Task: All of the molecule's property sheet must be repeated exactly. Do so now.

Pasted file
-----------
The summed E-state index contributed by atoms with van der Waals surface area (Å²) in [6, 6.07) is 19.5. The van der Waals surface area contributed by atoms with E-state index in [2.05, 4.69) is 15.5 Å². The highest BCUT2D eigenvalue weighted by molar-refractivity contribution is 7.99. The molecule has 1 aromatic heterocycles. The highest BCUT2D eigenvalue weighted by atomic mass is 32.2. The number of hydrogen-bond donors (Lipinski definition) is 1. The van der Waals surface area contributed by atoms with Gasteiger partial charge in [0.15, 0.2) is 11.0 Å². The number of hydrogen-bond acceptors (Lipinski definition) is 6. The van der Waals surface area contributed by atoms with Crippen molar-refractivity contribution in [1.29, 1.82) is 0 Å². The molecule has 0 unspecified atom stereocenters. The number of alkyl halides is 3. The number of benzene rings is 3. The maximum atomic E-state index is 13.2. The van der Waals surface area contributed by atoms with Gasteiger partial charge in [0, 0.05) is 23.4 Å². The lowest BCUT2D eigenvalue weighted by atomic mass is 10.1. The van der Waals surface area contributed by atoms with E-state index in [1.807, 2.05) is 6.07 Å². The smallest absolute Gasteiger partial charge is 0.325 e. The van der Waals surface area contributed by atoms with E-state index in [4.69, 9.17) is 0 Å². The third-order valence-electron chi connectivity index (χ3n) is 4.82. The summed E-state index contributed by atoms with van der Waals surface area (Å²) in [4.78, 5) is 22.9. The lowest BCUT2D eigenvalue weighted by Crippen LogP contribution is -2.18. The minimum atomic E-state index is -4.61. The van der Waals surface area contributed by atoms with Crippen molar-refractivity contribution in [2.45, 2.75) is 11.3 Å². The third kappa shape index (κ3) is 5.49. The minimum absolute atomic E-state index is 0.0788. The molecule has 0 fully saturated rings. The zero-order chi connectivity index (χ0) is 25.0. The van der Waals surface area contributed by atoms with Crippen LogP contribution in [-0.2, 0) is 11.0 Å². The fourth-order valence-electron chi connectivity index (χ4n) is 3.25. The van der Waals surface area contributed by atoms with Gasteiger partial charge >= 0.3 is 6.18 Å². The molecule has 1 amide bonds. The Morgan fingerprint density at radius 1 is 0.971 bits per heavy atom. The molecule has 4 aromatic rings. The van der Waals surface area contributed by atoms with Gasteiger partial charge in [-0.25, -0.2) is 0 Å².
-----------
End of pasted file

The summed E-state index contributed by atoms with van der Waals surface area (Å²) in [6, 6.07) is 19.5. The van der Waals surface area contributed by atoms with E-state index in [2.05, 4.69) is 15.5 Å². The highest BCUT2D eigenvalue weighted by molar-refractivity contribution is 7.99. The molecule has 1 aromatic heterocycles. The highest BCUT2D eigenvalue weighted by atomic mass is 32.2. The number of hydrogen-bond donors (Lipinski definition) is 1. The van der Waals surface area contributed by atoms with Gasteiger partial charge in [0.15, 0.2) is 11.0 Å². The number of hydrogen-bond acceptors (Lipinski definition) is 6. The van der Waals surface area contributed by atoms with Crippen molar-refractivity contribution in [1.29, 1.82) is 0 Å². The molecule has 0 unspecified atom stereocenters. The number of alkyl halides is 3. The number of benzene rings is 3. The maximum atomic E-state index is 13.2. The van der Waals surface area contributed by atoms with Gasteiger partial charge in [0, 0.05) is 23.4 Å². The lowest BCUT2D eigenvalue weighted by atomic mass is 10.1. The van der Waals surface area contributed by atoms with E-state index in [1.807, 2.05) is 6.07 Å². The smallest absolute Gasteiger partial charge is 0.325 e. The van der Waals surface area contributed by atoms with E-state index in [4.69, 9.17) is 0 Å². The third-order valence-electron chi connectivity index (χ3n) is 4.82. The summed E-state index contributed by atoms with van der Waals surface area (Å²) in [4.78, 5) is 22.9. The lowest BCUT2D eigenvalue weighted by Crippen LogP contribution is -2.18. The minimum atomic E-state index is -4.61. The van der Waals surface area contributed by atoms with Crippen molar-refractivity contribution in [2.45, 2.75) is 11.3 Å². The third kappa shape index (κ3) is 5.49. The minimum absolute atomic E-state index is 0.0788. The molecule has 0 fully saturated rings. The zero-order chi connectivity index (χ0) is 25.0. The van der Waals surface area contributed by atoms with Crippen LogP contribution in [-0.2, 0) is 11.0 Å². The fourth-order valence-electron chi connectivity index (χ4n) is 3.25. The van der Waals surface area contributed by atoms with Gasteiger partial charge >= 0.3 is 6.18 Å². The molecule has 1 amide bonds. The Morgan fingerprint density at radius 1 is 0.971 bits per heavy atom. The molecule has 4 aromatic rings. The van der Waals surface area contributed by atoms with Gasteiger partial charge in [-0.25, -0.2) is 0 Å².